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chromatic (983)

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Journal of chromatic (983)

Monday November 16, 2009
04:16 PM

Perl 6 Design Minutes for 11 November 2009

[ #39905 ]

The Perl 6 design team met by phone on 11 November 2009. Larry, Allison, Patrick, Jerry, and chromatic attended.


  • named all of the funny-looking blocks "phasers"
  • met with wide-spread approval, or at least humor
  • no change as to the language itself besides nomenclature
  • nice to have a handle to think of them as one thing
  • decided there's no name for the concept used by our lexically-scoped control exceptions
  • those are now lexotic
  • something that'll unwind the stack to a lexically-determined destination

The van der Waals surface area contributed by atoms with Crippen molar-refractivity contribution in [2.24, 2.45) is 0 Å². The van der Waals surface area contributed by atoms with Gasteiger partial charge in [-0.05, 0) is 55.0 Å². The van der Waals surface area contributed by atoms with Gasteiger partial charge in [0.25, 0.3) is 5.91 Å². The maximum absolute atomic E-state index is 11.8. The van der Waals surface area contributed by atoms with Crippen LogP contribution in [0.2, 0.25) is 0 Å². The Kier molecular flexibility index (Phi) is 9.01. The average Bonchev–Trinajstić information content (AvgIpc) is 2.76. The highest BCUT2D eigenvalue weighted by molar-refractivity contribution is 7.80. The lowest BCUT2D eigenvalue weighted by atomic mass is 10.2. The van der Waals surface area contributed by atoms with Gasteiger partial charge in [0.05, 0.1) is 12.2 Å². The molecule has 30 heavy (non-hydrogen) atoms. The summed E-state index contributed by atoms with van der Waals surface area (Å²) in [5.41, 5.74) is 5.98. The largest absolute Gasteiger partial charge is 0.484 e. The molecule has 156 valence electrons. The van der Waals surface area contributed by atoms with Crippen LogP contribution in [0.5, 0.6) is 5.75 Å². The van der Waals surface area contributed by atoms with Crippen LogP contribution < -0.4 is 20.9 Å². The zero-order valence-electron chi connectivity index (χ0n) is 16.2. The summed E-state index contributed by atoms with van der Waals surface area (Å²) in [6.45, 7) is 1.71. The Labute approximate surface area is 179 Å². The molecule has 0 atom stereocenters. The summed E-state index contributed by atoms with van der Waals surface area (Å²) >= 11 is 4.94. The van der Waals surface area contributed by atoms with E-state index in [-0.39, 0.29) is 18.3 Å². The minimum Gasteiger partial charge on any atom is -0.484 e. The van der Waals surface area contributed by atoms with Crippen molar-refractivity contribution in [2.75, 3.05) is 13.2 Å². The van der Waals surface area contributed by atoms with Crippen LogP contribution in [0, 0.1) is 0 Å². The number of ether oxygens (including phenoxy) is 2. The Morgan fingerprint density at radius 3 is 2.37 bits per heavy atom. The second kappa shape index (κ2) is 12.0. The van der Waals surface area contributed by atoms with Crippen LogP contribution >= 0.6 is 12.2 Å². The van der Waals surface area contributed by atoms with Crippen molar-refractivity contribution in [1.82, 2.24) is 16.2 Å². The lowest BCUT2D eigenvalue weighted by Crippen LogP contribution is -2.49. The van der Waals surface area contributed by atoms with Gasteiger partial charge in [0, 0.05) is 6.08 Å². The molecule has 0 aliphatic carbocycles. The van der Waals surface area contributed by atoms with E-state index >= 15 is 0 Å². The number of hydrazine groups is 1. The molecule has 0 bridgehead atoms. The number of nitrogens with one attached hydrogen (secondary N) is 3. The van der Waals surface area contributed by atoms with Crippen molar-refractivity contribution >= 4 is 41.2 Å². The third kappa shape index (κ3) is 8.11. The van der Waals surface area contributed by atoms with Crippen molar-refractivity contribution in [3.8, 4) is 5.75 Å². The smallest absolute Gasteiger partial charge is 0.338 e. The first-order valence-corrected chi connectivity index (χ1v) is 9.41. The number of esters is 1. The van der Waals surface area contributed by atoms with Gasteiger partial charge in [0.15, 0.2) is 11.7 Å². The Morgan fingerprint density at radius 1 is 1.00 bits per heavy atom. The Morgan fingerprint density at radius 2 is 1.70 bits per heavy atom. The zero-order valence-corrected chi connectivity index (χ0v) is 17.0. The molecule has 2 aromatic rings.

• noticed the old :panic modifier in S05
  • decided it was impossible to implement correctly
  • very little demand for it
  • couldn't think of a good use for it anyway
  • I removed it
  • the name interpolator, ::(), had some strange lookup rules
  • now the runtime lookup in that interpolation is identical to what it would be if the name had been there at compile time
  • clarified that empty blocks and non-matching conditionals return Nil, as suspected
  • documented that clearly now
  • STD now uses something like Patrick's O() assertion form instead of the wrong coercion semantics
  • Patrick also noticed that if you declare a module with a block, it did not disallow semicolon declaration
  • fixed that
  • found three places in the test suite where people had used semicolon syntax as forward declarations
  • fixed those too
  • decided that the STD grammar class needed to split into two
  • one is the mainline Perl 6 class
  • the other is the base class from which everything else derives
  • you don't want all of the rules of the mainline code in that one
  • started to split those
  • probably could use more reformatting for readability
  • thinking about how to do a real parallel NFA